“Charlie bit me… and that really hurt!”
The infamous “Charlie bit me” YouTube video has been viewed over 800 million times since it was posted in 2007. It’s a pretty adorable video, featuring two brothers and a trust exercise gone horribly wrong. But recently, the video took on a new meaning for me when I equated it with Charlie Sheen’s announcement last fall that he is living with HIV.
The love story between the HIV/AIDS community and Charlie Sheen started off quite well. Sure, Charlie had enjoyed his share of nibbles before with his strange behavior and indefensible activities- domestic abuse chief among them. But we in the HIV community are a pretty forgiving bunch and are quick to rally around the newly diagnosed. For a lot of us, HIV has provided levity and a new appreciation for life.
Even though Charlie tested positive in 2011, “coming out” with his status was a big hurdle to overcome and a judgmental and ill-informed public backlash was all but guaranteed. That’s why HIV/AIDS activists took to television shows, Facebook and Twitter in an attempt to provide cover for Charlie and anyone else who is HIV positive, really. I wrote a piece for ET Tonight’s website entitled, Charlie Sheen Doesn’t Deserve HIV Any More Than I Did As at Age 11.
And Charlie’s revelation on the Today Show in November warranted such support. He and his doctor opened up a conversation about viral load and how HIV cannot be transmitted if your HIV medications are effectively suppressing the virus. Per usual, Matt Lauer approached the interview the way that most in the media do- as the prosecutor with Charlie standing trial for not only contracting HIV, but for living with it as well.
At the turn of the new year, the Dr. Oz Show revealed that Charlie Sheen was going to be a guest. Mark King blogged about it, I Watched Charlie Sheen on The Dr. Oz Show So You Don’t Have Toand, after reading Peter Staley’s take on it, Charlie Sheen Shits On 30 Years of AIDS Activism, I decided to take Mark up on his kind offer so I decided not to watch the episode.
Basically, Charlie bit us.
An the reason why it hurt so much is because that episode of Dr. Oz explored Charlie’s desire to be cured of HIV, which led him to a guy I’ll refer to as What’s Up Doc. After getting exposure on Dr. Oz, What’s Up Doc was invited to be a guest on Real Time With Bill Maher a few weeks later, and Maher basically gave him an open mic to discuss how awesome his goat milk AIDS cure is…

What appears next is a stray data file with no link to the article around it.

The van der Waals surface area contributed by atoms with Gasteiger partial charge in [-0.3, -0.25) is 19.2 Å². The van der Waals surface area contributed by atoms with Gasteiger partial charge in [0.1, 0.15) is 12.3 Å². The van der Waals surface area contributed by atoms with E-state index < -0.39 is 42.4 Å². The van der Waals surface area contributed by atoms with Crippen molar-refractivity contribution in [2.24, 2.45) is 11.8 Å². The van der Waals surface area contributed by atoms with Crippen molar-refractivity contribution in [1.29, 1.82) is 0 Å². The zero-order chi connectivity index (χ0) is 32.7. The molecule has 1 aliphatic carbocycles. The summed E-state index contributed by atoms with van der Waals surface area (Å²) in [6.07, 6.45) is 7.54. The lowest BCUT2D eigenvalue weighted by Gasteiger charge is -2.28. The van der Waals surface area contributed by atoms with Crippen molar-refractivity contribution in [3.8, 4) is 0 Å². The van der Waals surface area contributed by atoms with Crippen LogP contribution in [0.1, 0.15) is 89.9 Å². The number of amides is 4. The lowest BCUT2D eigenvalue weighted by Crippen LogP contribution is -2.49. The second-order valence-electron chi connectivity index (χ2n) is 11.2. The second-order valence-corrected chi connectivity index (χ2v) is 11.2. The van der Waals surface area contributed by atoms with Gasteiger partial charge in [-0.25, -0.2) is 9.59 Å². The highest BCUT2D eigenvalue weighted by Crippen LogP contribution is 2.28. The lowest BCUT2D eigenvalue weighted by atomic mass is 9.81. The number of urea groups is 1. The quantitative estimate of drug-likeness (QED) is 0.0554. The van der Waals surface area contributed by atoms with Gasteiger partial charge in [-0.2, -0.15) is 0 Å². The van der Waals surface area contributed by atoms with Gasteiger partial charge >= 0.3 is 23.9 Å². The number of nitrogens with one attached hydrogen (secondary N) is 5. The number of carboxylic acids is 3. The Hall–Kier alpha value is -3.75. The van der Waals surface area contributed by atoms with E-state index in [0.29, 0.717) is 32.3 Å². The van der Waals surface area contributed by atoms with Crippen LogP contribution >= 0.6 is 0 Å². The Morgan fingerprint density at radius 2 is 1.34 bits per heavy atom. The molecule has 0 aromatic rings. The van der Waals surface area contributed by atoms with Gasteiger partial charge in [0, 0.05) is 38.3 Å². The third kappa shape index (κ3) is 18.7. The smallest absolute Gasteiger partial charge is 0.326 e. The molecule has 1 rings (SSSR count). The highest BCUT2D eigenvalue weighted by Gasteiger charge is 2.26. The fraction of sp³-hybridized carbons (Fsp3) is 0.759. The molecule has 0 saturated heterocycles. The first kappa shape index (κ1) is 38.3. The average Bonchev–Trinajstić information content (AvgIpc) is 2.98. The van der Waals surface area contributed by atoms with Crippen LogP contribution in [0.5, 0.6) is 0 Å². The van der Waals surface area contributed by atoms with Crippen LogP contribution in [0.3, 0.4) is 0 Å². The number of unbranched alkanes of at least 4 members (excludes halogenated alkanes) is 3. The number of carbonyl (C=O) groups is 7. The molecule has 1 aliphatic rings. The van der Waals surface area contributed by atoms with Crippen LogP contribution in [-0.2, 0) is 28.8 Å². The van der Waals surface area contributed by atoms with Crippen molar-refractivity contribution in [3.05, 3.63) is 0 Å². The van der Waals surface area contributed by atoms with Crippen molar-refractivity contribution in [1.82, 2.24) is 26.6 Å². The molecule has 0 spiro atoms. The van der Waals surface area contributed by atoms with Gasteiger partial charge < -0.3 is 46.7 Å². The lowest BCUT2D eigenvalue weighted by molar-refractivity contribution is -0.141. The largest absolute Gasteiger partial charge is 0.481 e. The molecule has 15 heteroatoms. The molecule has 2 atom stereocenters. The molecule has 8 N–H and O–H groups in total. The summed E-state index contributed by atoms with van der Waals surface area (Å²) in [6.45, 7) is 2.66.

This week, Charlie Sheen re-appeared on Dr. Oz to do some damage control. The beginning of the episode was well-done, as Dr. Oz, Charlie and Charlie’s doctor effectively discredited What’s Up Doc and Bill Maher for lending credence to the man’s flawed science and questionable tactics. But then midway through there was a segment filmed at Charlie’s home, with him on the computer doing some research. He was visited by a young man who has made a complimentary documentary about a phony HIV cure salesman in Africa, who was born with the God-given gift to find natural herbs to cure whatever else ails ya.
After watching the trailer of this guy’s documentary, Charlie pretty much said that it was interesting and gives him some more things to think about…
Now, this is where I find The Dr. Oz Show to be in contempt. Why on Earth would you include that in an edited segment of the show? An episode in which you expel the virtues of Charlie returning to his treatment while also explaining why people like What’s Up Doc are so dangerous? For the big finale, the Dr. Oz Show announced that Charlie is entering a legitimate drug trial in an effort to make his life on HIV meds easier- at no point do they have a real discussion on the side effects of his current regimen, which is most certainly the catalyst for his desire to try something new.
It looks like Charlie’s search for a cure is going to be a regular feature on Dr. Oz, which means there will certainly be more finger-biting to come. As someone who started HIV meds in 1999- which undoubtedly saved my life- I’ve made quality of life a priority in my treatment decisions. In 2004, I went on a two month drug holiday after having success with my week-on/week-off drug regimen and I ended up in the hospital. So I’d be a hypocrite if I wagged my finger at Sheen for doing something different.
I don’t regret going to bat for Charlie- he struggles with a lot of issues (as many of us do) and HIV is just one more on the list. I wish the best for Charlie and anyone else that is struggling with their drug regimen. My hope is anyone else who isn’t happy with their drug regimen because of debilitating side effects will have an open and honest discussion with their doctors.
Happy Valentine’s Day,